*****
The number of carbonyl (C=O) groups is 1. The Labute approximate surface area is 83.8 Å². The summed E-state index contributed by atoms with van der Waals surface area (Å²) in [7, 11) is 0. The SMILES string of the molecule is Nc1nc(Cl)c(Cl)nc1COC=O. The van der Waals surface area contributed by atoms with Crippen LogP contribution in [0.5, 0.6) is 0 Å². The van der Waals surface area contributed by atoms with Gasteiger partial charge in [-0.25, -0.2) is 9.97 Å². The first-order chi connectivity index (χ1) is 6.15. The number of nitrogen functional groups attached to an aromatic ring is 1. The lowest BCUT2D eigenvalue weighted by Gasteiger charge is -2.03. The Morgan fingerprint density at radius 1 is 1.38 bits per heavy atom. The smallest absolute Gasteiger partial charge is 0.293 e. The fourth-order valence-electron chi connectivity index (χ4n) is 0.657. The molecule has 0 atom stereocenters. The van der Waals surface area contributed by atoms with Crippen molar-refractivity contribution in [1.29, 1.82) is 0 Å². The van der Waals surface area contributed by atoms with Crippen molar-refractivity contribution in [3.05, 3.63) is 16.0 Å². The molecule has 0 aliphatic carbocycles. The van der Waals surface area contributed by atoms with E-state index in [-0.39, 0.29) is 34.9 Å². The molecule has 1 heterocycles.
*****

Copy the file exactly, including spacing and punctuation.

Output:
The number of carbonyl (C=O) groups is 1. The Labute approximate surface area is 83.8 Å². The summed E-state index contributed by atoms with van der Waals surface area (Å²) in [7, 11) is 0. The SMILES string of the molecule is Nc1nc(Cl)c(Cl)nc1COC=O. The van der Waals surface area contributed by atoms with Crippen LogP contribution in [0.5, 0.6) is 0 Å². The van der Waals surface area contributed by atoms with Gasteiger partial charge in [-0.25, -0.2) is 9.97 Å². The first-order chi connectivity index (χ1) is 6.15. The number of nitrogen functional groups attached to an aromatic ring is 1. The lowest BCUT2D eigenvalue weighted by Gasteiger charge is -2.03. The Morgan fingerprint density at radius 1 is 1.38 bits per heavy atom. The smallest absolute Gasteiger partial charge is 0.293 e. The fourth-order valence-electron chi connectivity index (χ4n) is 0.657. The molecule has 0 atom stereocenters. The van der Waals surface area contributed by atoms with Crippen molar-refractivity contribution in [1.29, 1.82) is 0 Å². The van der Waals surface area contributed by atoms with Crippen molar-refractivity contribution in [3.05, 3.63) is 16.0 Å². The molecule has 0 aliphatic carbocycles. The van der Waals surface area contributed by atoms with E-state index in [-0.39, 0.29) is 34.9 Å². The molecule has 1 heterocycles.